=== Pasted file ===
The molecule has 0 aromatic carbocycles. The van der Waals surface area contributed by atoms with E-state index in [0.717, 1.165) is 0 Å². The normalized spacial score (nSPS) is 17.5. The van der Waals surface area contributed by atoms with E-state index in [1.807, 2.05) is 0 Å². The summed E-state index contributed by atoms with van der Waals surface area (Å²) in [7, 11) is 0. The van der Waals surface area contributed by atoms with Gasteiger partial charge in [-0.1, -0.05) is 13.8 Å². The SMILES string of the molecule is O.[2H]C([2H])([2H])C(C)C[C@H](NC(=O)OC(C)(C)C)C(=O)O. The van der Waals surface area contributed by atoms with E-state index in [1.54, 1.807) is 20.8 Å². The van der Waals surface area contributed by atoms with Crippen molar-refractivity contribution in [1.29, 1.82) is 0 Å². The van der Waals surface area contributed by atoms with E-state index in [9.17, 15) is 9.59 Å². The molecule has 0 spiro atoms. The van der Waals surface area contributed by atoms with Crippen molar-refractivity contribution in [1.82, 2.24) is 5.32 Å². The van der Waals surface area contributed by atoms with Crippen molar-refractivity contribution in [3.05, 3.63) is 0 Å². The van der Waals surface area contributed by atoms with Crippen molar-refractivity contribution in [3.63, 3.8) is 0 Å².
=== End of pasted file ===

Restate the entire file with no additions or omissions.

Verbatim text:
The molecule has 0 aromatic carbocycles. The van der Waals surface area contributed by atoms with E-state index in [0.717, 1.165) is 0 Å². The normalized spacial score (nSPS) is 17.5. The van der Waals surface area contributed by atoms with E-state index in [1.807, 2.05) is 0 Å². The summed E-state index contributed by atoms with van der Waals surface area (Å²) in [7, 11) is 0. The van der Waals surface area contributed by atoms with Gasteiger partial charge in [-0.1, -0.05) is 13.8 Å². The SMILES string of the molecule is O.[2H]C([2H])([2H])C(C)C[C@H](NC(=O)OC(C)(C)C)C(=O)O. The van der Waals surface area contributed by atoms with E-state index in [1.54, 1.807) is 20.8 Å². The van der Waals surface area contributed by atoms with Crippen molar-refractivity contribution in [1.29, 1.82) is 0 Å². The van der Waals surface area contributed by atoms with E-state index in [9.17, 15) is 9.59 Å². The molecule has 0 spiro atoms. The van der Waals surface area contributed by atoms with Crippen molar-refractivity contribution in [1.82, 2.24) is 5.32 Å². The van der Waals surface area contributed by atoms with Crippen molar-refractivity contribution in [3.05, 3.63) is 0 Å². The van der Waals surface area contributed by atoms with Crippen molar-refractivity contribution in [3.63, 3.8) is 0 Å².